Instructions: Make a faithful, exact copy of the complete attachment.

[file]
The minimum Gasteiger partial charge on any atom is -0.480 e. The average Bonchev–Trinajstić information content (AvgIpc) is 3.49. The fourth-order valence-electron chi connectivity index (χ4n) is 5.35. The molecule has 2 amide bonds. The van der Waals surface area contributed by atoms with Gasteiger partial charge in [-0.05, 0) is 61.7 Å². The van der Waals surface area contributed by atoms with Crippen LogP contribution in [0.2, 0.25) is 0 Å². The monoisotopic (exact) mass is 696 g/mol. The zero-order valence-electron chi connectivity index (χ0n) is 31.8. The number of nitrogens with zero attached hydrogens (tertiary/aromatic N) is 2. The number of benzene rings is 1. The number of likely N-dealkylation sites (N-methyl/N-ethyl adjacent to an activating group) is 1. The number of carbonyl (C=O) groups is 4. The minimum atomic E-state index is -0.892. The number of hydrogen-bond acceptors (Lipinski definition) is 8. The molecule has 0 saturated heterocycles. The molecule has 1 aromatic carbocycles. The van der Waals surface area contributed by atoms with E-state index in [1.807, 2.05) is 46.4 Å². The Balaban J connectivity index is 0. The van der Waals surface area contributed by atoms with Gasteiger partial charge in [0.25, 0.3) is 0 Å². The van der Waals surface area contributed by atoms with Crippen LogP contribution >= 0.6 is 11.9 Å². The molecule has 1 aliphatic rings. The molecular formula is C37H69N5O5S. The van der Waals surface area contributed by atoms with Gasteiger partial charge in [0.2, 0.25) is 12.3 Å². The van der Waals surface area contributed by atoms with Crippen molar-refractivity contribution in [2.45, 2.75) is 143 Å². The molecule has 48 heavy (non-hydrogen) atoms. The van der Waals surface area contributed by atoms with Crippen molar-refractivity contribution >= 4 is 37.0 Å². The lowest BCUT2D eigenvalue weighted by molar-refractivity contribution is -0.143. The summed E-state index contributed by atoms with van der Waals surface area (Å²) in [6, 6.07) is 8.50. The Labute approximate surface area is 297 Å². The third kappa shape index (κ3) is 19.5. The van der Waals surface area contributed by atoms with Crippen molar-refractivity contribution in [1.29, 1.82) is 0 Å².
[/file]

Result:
The minimum Gasteiger partial charge on any atom is -0.480 e. The average Bonchev–Trinajstić information content (AvgIpc) is 3.49. The fourth-order valence-electron chi connectivity index (χ4n) is 5.35. The molecule has 2 amide bonds. The van der Waals surface area contributed by atoms with Gasteiger partial charge in [-0.05, 0) is 61.7 Å². The van der Waals surface area contributed by atoms with Crippen LogP contribution in [0.2, 0.25) is 0 Å². The monoisotopic (exact) mass is 696 g/mol. The zero-order valence-electron chi connectivity index (χ0n) is 31.8. The number of nitrogens with zero attached hydrogens (tertiary/aromatic N) is 2. The number of benzene rings is 1. The number of likely N-dealkylation sites (N-methyl/N-ethyl adjacent to an activating group) is 1. The number of carbonyl (C=O) groups is 4. The minimum atomic E-state index is -0.892. The number of hydrogen-bond acceptors (Lipinski definition) is 8. The molecule has 0 saturated heterocycles. The molecule has 1 aromatic carbocycles. The van der Waals surface area contributed by atoms with E-state index in [1.807, 2.05) is 46.4 Å². The Balaban J connectivity index is 0. The van der Waals surface area contributed by atoms with Gasteiger partial charge in [0.25, 0.3) is 0 Å². The van der Waals surface area contributed by atoms with Crippen LogP contribution >= 0.6 is 11.9 Å². The molecule has 1 aliphatic rings. The molecular formula is C37H69N5O5S. The van der Waals surface area contributed by atoms with Gasteiger partial charge in [0.2, 0.25) is 12.3 Å². The van der Waals surface area contributed by atoms with Crippen molar-refractivity contribution in [2.45, 2.75) is 143 Å². The molecule has 48 heavy (non-hydrogen) atoms. The van der Waals surface area contributed by atoms with Crippen molar-refractivity contribution >= 4 is 37.0 Å². The lowest BCUT2D eigenvalue weighted by molar-refractivity contribution is -0.143. The summed E-state index contributed by atoms with van der Waals surface area (Å²) in [6, 6.07) is 8.50. The Labute approximate surface area is 297 Å². The third kappa shape index (κ3) is 19.5. The van der Waals surface area contributed by atoms with Crippen molar-refractivity contribution in [1.29, 1.82) is 0 Å².